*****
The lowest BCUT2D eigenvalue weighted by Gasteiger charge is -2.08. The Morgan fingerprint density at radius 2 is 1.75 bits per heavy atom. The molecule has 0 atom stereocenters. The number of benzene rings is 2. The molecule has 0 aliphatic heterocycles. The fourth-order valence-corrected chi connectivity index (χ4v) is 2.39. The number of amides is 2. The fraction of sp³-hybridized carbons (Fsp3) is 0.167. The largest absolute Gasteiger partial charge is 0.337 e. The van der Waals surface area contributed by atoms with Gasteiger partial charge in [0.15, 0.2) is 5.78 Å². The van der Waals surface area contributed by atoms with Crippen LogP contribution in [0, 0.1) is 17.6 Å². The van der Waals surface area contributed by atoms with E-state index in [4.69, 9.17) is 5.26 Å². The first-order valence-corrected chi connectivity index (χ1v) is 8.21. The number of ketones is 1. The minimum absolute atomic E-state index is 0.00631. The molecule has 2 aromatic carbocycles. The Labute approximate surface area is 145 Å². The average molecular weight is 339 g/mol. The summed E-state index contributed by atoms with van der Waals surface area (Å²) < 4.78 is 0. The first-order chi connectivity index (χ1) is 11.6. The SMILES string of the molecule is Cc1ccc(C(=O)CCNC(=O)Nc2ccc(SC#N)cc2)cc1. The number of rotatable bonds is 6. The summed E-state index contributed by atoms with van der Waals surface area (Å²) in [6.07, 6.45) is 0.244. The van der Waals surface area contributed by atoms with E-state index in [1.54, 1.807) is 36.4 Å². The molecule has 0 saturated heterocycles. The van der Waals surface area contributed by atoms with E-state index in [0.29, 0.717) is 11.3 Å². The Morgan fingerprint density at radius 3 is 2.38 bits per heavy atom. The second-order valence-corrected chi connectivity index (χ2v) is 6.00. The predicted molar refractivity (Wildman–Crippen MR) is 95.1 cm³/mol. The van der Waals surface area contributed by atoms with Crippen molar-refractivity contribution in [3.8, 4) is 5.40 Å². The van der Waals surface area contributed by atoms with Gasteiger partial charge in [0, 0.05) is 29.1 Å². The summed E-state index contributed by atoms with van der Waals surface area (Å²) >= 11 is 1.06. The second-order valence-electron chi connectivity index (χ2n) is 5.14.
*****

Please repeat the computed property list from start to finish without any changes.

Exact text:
The lowest BCUT2D eigenvalue weighted by Gasteiger charge is -2.08. The Morgan fingerprint density at radius 2 is 1.75 bits per heavy atom. The molecule has 0 atom stereocenters. The number of benzene rings is 2. The molecule has 0 aliphatic heterocycles. The fourth-order valence-corrected chi connectivity index (χ4v) is 2.39. The number of amides is 2. The fraction of sp³-hybridized carbons (Fsp3) is 0.167. The largest absolute Gasteiger partial charge is 0.337 e. The van der Waals surface area contributed by atoms with Gasteiger partial charge in [0.15, 0.2) is 5.78 Å². The van der Waals surface area contributed by atoms with Crippen LogP contribution in [0, 0.1) is 17.6 Å². The van der Waals surface area contributed by atoms with E-state index in [4.69, 9.17) is 5.26 Å². The first-order valence-corrected chi connectivity index (χ1v) is 8.21. The number of ketones is 1. The minimum absolute atomic E-state index is 0.00631. The molecule has 2 aromatic carbocycles. The Labute approximate surface area is 145 Å². The average molecular weight is 339 g/mol. The summed E-state index contributed by atoms with van der Waals surface area (Å²) < 4.78 is 0. The first-order chi connectivity index (χ1) is 11.6. The SMILES string of the molecule is Cc1ccc(C(=O)CCNC(=O)Nc2ccc(SC#N)cc2)cc1. The number of rotatable bonds is 6. The summed E-state index contributed by atoms with van der Waals surface area (Å²) in [6.07, 6.45) is 0.244. The van der Waals surface area contributed by atoms with E-state index in [1.54, 1.807) is 36.4 Å². The molecule has 0 saturated heterocycles. The van der Waals surface area contributed by atoms with E-state index in [0.29, 0.717) is 11.3 Å². The Morgan fingerprint density at radius 3 is 2.38 bits per heavy atom. The second-order valence-corrected chi connectivity index (χ2v) is 6.00. The predicted molar refractivity (Wildman–Crippen MR) is 95.1 cm³/mol. The van der Waals surface area contributed by atoms with Crippen molar-refractivity contribution in [3.8, 4) is 5.40 Å². The van der Waals surface area contributed by atoms with Gasteiger partial charge in [0, 0.05) is 29.1 Å². The summed E-state index contributed by atoms with van der Waals surface area (Å²) >= 11 is 1.06. The second-order valence-electron chi connectivity index (χ2n) is 5.14.